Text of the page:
The Seven Hills of Lisbon
Number seven is a very curious number. There are seven deadly sins, seven wonders of the ancient world, seven massive inclinations in Rome and Lisbon.
And what if we told you that, in fact, Lisbon does not have seven but eight hills?
Let us take a walk on memory lane to get to the bottom of this subject: the first reference appeared on the 17th Century, on the book of São Nicolau de Oliveira. “O Livro das Grandezas de Lisboa” (The Book of Lisbon Grandeurs): it surely resumes the content, where the saint describes his city with details.
The seven giants — São Jorge, São Vicente, São Roque, Santo André, Santa Catarina, Chagas e Sant’Ana — all of them where visible when arriving in Lisbon by river.
But São Nicolau de Oliveira forgot one hill: Graça, the highest of the city, only shadowed by São Jorge's Castle.The truth is that this oblivion was very convenient at the time: in fact, it's always better to share similarities with the legend of Rome than having one too many hills...
If we follow the legend – and keep Graça out of this counting — São Jorge the highest hill in town. Way up high, we can see the Castle, where the village that originated Lisbon was founded.
It was an important fortress that resisted years of wars. In 1147, the troops of Afonso Henriques, the first king of Portugal, invested against its walls for three months so they could conquer Lisbon to the Moors.
The name of the castle was dedicated to saint patron of the knights, in a manner of thanking the protection during the crusade. Nowadays, the area of the hill occupies the neighbourhood of Mouraria, the Castle and a small part of Alfama.
He is one of the patron saints of the capital. With his story comes the tale of crows, the two small guardians that accompanied the body of the martyr during his travel from Valencia to Portugal.
This legend was so important to the Portuguese imagery that the crows were later adapted as the coast of arms of Lisbon.
The hill covers a big part of Alfama and the Monastery of São Vicente de Fora, built on the place that D. Afonso Henriques has once erected a temple honouring the saint.
This is the most central elevation in Lisbon, defined by the ancient sea beds of river Valverde and Arroios, where nowadays stands Avenida da Liberdade.
On the 14th Century, king Fernando ordered the construction of a wall that would restrict the construction of houses and monuments around it.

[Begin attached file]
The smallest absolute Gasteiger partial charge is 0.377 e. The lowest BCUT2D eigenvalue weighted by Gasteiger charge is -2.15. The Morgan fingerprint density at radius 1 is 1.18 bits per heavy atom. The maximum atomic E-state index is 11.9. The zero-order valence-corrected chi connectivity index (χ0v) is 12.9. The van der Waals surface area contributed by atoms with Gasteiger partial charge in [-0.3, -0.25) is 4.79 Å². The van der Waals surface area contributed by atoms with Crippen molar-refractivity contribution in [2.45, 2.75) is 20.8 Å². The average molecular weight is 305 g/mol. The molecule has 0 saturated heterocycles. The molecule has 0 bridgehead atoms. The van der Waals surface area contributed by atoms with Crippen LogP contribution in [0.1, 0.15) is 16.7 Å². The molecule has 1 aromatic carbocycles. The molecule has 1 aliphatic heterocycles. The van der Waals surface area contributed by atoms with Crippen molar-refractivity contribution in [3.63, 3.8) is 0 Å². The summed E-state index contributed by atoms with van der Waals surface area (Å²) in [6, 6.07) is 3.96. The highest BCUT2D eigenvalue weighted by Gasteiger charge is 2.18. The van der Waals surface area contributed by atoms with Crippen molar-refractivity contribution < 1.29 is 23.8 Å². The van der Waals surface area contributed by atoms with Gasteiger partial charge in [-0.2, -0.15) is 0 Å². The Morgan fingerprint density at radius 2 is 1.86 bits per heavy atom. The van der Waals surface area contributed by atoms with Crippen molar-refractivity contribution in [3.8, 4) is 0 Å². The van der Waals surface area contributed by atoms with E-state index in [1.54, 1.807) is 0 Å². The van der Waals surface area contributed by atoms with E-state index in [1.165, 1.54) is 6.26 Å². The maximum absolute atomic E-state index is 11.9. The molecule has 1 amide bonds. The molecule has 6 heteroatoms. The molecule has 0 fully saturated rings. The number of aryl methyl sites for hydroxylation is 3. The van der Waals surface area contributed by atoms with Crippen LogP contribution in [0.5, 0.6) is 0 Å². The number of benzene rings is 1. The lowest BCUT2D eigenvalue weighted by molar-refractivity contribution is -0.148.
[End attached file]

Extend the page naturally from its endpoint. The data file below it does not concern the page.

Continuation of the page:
After the big earthquake of 1755, which destroyed a huge part of the city, some buildings were adapted and there is a hospital building still working nowadays (S. José). The presence of many health institutions is the reason why the hill became well known by everybody as the “hill of health”.
Rumour has that the first king of Portugal, D. Afonso Henriques, took advantage of its strategical position to install his troops during the Christian Reconquest.
Centuries later, it became the favourite place for the nobles to build their houses. Nowadays, it's represented by the streets of Graça and Calçada de Santo André. Walking around those streets, the most attentive eyes will be able to find traces and ruins of some of the big houses and palaces built back then.
It is the name given to the huge inclination that leads to Largo do Carmo. The name of the hill comes from Igreja das Chagas (Sacred Wounds Church), a building made in tribute to the wounds of Christ and the difficulties of the Portuguese sailors when travelling to India on the 16th Century.
Walking from Largo Camões to Calçada do Combro, the hill embraces all this inclination. On its highest spot, you will find the Museum of Pharmacy and the viewpoint of Santa Catarina, also known as Adamastor because of its statue. This monster is related with the legend of the crossing of Cabo da Boa Esperança, as described in the epic Os Lusíadas by Luís de Camões.
It comprehends the area well known as Bairro Alto, one of the top neighbourhoods for nightlife and artistic gatherings. You will find one of the most beautiful and visited viewpoints, São Pedro de Alcântara. Few steps before arriving there, you will see the church of São Roque. He is the patron for the invalids and the surgeon doctors and was made a saint for his aid to the victims of the Black Plague in the 14th Century. The same disease that would kill him.